Archive for August, 2014

Ebola victim has Texas connection

The two Americans infected with the Ebola virus in Liberia, Africa, have made national news in the last week. One, Dr. Kent Brantly, completed his undergraduate studies at Abilene Christian University (ACU) and his residency training in Fort Worth.

Though I have never met Dr. Brantly, I imagine him much like his older brother, Chad, whom I knew at ACU. Chad was the gentlest, funniest, teddy-bear-est of a man you’ll ever meet. He’s now a dentist in San Angelo.

Even without the alma mater connection, Dr. Brantly’s story would have captured me. The Indiana native was overseeing the Samaritan’s Purse Ebola care center in Monrovia, Liberia, when he was diagnosed with the disease. Samaritan’s Purse is the mission organization of Franklin Graham, son of legendary evangelist Billy Graham.

The recent Ebola outbreak in southwestern Africa has infected roughly 1,300 people and killed more than 700. The symptoms of the disease, which is transferred only through bodily fluids, start like malaria’s: fever, nausea, stomach pain. Eventually, uncontrollable bleeding from body openings can take the lives of victims.

Now why would a bright, young physician leave the prosperity and esteem of American medicine to go to an unknown land to care for victims of a disease with an unknown cure?

I’ll let him answer that. This from a message he gave to his childhood church before leaving for Liberia:

“God has a call on my life. I never heard the voice of God say, ‘Kent, you need to become a doctor and go to Liberia to be a missionary.’ But what I heard were the encouraging words and actions of my friends and family. When you connect the dots, you see a grand picture that God has used to draw my life in a certain direction.”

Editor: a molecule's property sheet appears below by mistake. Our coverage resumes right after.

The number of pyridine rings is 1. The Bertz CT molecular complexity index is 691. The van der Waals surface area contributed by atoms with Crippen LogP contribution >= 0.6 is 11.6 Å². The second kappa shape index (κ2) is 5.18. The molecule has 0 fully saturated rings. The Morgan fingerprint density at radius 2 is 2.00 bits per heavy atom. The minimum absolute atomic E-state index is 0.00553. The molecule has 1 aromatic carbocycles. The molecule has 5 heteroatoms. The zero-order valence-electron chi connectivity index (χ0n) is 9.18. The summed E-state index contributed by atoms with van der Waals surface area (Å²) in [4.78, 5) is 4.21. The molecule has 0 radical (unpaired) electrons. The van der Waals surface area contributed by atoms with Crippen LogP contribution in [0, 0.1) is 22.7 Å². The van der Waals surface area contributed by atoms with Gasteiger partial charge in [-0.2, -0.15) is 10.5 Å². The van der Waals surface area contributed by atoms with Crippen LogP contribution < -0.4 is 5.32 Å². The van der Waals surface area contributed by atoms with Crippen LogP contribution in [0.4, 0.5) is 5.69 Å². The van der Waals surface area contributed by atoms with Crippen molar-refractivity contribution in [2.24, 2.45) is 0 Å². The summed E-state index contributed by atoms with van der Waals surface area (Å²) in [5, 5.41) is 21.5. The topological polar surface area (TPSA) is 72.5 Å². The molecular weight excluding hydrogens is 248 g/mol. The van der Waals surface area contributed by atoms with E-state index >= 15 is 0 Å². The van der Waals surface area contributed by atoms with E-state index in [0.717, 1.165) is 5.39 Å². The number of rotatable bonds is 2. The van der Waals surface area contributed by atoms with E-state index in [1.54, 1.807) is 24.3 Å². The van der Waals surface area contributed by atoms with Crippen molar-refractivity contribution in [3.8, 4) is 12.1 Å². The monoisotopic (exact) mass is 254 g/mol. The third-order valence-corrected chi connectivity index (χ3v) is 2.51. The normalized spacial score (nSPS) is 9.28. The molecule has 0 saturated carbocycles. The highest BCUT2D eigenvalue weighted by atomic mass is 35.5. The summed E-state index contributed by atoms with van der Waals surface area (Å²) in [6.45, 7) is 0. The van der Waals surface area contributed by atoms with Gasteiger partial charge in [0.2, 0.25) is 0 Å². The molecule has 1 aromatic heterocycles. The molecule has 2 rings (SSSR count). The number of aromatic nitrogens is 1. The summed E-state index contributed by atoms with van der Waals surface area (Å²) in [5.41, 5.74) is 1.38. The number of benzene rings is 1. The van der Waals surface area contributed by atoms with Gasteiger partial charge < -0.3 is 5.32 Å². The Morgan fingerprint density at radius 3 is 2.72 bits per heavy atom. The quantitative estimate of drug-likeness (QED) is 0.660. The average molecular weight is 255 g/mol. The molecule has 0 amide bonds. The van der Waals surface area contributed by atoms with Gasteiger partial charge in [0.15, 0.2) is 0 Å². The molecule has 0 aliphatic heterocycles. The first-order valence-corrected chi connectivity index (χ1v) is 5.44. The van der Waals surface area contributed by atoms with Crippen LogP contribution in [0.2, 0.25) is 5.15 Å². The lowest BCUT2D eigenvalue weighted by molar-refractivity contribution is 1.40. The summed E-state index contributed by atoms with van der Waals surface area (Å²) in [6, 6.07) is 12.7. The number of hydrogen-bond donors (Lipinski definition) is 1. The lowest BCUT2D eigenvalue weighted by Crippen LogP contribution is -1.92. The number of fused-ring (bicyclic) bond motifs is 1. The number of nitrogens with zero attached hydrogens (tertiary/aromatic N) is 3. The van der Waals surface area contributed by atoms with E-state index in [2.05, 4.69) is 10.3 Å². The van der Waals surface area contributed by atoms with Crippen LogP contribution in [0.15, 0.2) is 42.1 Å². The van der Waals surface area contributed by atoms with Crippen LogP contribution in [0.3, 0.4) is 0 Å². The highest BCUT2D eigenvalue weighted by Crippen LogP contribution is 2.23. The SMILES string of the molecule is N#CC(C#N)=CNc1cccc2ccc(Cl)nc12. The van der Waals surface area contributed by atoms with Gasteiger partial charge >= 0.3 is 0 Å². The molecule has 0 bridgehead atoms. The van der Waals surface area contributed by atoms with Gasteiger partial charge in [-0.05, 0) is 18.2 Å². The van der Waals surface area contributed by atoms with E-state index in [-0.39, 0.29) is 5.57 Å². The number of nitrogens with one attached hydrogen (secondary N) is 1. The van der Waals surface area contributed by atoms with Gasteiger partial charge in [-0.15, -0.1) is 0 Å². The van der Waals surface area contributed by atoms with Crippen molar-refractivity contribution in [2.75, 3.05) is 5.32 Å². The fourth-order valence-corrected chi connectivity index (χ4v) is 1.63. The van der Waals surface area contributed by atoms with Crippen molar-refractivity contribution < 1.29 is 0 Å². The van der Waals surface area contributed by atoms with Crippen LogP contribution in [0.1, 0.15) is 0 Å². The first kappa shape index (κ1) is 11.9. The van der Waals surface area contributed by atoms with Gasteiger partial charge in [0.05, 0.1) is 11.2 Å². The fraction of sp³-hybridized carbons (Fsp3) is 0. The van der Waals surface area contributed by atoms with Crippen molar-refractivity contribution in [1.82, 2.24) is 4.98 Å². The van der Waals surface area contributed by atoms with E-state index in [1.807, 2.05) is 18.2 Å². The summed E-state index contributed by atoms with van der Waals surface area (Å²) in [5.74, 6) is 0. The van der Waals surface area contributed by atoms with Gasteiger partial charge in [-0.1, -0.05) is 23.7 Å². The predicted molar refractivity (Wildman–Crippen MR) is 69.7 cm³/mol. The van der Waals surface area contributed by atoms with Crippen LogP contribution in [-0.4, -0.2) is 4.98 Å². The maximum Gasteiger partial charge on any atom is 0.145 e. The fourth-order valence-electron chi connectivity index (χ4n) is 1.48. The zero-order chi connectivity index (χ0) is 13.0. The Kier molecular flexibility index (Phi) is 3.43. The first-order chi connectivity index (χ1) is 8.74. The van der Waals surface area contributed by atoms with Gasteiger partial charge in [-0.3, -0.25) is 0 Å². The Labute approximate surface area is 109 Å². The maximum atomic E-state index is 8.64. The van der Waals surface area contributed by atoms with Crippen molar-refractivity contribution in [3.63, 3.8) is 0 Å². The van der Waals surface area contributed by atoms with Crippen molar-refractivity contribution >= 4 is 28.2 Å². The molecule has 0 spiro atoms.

After seeing images of Dr. Brantly in a haz-mat suit caring for Ebola patients, I remembered another medical missionary.

Father Damien was a Catholic priest who travelled to the then Kingdom of Hawaii in the 1870s. One of the kingdom’s islands, Molokai, had been quarantined as a leper’s colony.

In 1873, Damien volunteered to go to Molokai to care for the lepers even though leprosy was thought to be highly contagious. There, Damien dressed ulcers and gave comfort while building reservoirs, homes and churches. He also made coffins and dug graves.

For sixteen years, Damien struggled alongside the lepers before finally succumbing to the disease himself. “I make myself a leper with the lepers to gain all to Jesus Christ,” he told his brother.

I have no doubt that Dr. Brantly meticulously attempted to avoid contracting Ebola. The haz-mat suits were not worn for comfort. I also have no doubt that he knew there was a chance he might still become infected.

But when you are in pursuit of a purpose far above earthly health or worldly wealth, one’s view of risk changes. The thought of not answering a spiritual call seems more risky than the prospect of physical death. “To live is Christ, to die is gain” is how one missionary once put it.

As of press time, Dr. Brantly’s recovery prospects appeared good as warriors continued to pray. His televised ambling from ambulance to Atlanta-area hospital resembled Neil Armstrong’s “one giant leap for mankind” moonwalk.

Indeed, Dr. Brantly is empowered by something out of this world.

 

Kevin Thompson writes weekly for The Boerne Star in the Texas hill country. Follow him at http://www.kwt.info.


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